Draping is a most ancient and widespread form of clothing, used by billions of people all over the word. It is part of mankind's heritage. We must give it its right place and recognition.
Draping is fun! Draping is an accessible and rewarding creative endeavour. There is no reason why it should not develop and reenter fashion today.
The institute concentrates on researching draped clothing as it still exists all over the world.
From the techniques learned in the present, the institute will help rediscover how to drape ancient costumes. The institute will find ways to preserve both ancient and contemporary draping techniques, and publish manuals of instruction.
The institute will analyze draped clothes techniques, study their cultural meanings, and publish the results.
By learning the sophisticated techniques of draped clothes, the institute will help create and promote new drapes as an element of modern fashion.
Besides maintaining a web site, we are creating national branches of IDC, as non-profit organisations. We publish a newsletter every three months, encourage research, and make available all kinds of material via links from the web site.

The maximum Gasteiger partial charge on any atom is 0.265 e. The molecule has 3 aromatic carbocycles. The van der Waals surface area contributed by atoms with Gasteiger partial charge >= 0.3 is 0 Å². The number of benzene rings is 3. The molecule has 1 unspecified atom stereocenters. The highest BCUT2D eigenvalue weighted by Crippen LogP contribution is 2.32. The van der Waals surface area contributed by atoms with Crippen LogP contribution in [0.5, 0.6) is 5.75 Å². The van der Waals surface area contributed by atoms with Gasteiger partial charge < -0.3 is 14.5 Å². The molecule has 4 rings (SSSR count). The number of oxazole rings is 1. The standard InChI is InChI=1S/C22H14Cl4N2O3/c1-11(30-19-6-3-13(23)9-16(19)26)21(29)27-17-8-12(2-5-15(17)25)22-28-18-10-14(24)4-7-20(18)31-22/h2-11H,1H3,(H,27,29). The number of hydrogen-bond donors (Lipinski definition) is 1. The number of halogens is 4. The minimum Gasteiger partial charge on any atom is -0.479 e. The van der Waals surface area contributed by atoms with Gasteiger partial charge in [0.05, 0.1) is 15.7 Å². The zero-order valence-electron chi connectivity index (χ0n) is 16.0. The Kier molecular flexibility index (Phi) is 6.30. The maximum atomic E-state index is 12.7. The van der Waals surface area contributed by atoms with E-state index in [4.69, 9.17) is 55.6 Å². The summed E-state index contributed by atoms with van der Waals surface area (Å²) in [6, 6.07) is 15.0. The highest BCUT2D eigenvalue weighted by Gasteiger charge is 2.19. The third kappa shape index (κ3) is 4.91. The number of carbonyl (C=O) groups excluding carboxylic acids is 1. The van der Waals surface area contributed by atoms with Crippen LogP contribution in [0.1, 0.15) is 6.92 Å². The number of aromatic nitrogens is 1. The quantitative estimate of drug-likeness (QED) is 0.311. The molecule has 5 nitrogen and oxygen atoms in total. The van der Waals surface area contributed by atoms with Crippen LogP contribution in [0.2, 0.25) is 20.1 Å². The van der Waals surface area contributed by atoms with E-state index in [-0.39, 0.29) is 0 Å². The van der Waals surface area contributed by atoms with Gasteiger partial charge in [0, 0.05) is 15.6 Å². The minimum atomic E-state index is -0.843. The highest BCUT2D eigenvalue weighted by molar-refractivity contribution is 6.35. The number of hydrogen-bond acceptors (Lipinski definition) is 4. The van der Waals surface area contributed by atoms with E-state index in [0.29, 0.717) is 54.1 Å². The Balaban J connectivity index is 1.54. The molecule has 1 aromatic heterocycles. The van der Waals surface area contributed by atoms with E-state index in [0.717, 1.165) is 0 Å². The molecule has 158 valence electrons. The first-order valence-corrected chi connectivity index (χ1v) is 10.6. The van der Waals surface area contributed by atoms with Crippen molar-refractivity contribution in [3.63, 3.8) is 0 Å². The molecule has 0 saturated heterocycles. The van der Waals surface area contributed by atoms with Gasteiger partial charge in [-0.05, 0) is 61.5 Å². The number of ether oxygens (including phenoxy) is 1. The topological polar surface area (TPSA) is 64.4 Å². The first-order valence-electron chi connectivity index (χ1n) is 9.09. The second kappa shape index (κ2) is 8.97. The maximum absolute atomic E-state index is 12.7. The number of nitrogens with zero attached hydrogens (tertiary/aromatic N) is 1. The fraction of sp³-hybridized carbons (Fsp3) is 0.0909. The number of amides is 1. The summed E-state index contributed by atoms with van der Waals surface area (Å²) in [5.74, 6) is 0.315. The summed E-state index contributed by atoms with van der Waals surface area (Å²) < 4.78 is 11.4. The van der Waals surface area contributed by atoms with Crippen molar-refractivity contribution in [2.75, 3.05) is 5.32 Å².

We can help in planning lectures, courses on draping techniques, exhibitions, etc.
Our members who do research in draped clothing can pool their knowledge to create the first world-wide database of draping techniques. Individuals and institutions can easily gain access to it by becoming members.
We contact institutions such as art schools, museums, libraries and others to convey the need for documentation, research and courses in draped clothes techniques.
We hope to be recognised as a worthwhile charity, and have donations declared tax-deductible in as many countries as possible. To achieve the Institute's goals we will need money.
We need your help and support. We need contacts, we need institutions to adopt our aims. Without the help of everyone supporting our cause, little can be done.
IDC - Bridge House
78 Hammersmith Bridge Road
London W6 9DB, Great Britain
(44 or 0)20 87 35 98 51
Please look at: www.idcw.org.uk
To know more, please contact: <firstname.lastname@example.org>
Written by Chantal Boulanger and Dominic Brown
Logo by Samantha Goh